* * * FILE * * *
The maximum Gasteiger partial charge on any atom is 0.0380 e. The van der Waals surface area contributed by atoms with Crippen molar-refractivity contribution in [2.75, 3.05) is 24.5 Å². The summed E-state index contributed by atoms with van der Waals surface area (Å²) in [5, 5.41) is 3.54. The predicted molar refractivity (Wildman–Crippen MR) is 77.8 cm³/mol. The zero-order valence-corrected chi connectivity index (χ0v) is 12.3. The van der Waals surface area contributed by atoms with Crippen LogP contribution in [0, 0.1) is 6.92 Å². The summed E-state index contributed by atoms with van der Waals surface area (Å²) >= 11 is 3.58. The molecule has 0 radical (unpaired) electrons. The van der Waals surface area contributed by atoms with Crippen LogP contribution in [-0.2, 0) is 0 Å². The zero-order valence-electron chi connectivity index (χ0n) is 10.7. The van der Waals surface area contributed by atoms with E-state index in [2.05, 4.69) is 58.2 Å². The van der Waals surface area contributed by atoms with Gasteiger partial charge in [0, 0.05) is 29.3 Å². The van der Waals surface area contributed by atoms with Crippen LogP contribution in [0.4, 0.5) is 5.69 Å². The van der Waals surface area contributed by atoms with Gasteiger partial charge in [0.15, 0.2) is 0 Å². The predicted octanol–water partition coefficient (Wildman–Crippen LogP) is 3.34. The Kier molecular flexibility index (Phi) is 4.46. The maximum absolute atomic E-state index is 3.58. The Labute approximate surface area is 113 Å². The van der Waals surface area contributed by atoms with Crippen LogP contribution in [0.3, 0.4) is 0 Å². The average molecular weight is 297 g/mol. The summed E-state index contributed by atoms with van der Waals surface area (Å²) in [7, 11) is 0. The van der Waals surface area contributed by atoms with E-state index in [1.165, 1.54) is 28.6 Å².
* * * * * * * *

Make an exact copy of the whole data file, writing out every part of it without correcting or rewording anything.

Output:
The maximum Gasteiger partial charge on any atom is 0.0380 e. The van der Waals surface area contributed by atoms with Crippen molar-refractivity contribution in [2.75, 3.05) is 24.5 Å². The summed E-state index contributed by atoms with van der Waals surface area (Å²) in [5, 5.41) is 3.54. The predicted molar refractivity (Wildman–Crippen MR) is 77.8 cm³/mol. The zero-order valence-corrected chi connectivity index (χ0v) is 12.3. The van der Waals surface area contributed by atoms with Crippen LogP contribution in [0, 0.1) is 6.92 Å². The summed E-state index contributed by atoms with van der Waals surface area (Å²) >= 11 is 3.58. The molecule has 0 radical (unpaired) electrons. The van der Waals surface area contributed by atoms with Crippen LogP contribution in [-0.2, 0) is 0 Å². The zero-order valence-electron chi connectivity index (χ0n) is 10.7. The van der Waals surface area contributed by atoms with E-state index in [2.05, 4.69) is 58.2 Å². The van der Waals surface area contributed by atoms with Gasteiger partial charge in [0, 0.05) is 29.3 Å². The van der Waals surface area contributed by atoms with Crippen LogP contribution in [0.4, 0.5) is 5.69 Å². The van der Waals surface area contributed by atoms with Gasteiger partial charge in [0.15, 0.2) is 0 Å². The predicted octanol–water partition coefficient (Wildman–Crippen LogP) is 3.34. The Kier molecular flexibility index (Phi) is 4.46. The maximum absolute atomic E-state index is 3.58. The Labute approximate surface area is 113 Å². The van der Waals surface area contributed by atoms with Crippen LogP contribution in [0.3, 0.4) is 0 Å². The average molecular weight is 297 g/mol. The summed E-state index contributed by atoms with van der Waals surface area (Å²) in [7, 11) is 0. The van der Waals surface area contributed by atoms with E-state index in [1.165, 1.54) is 28.6 Å².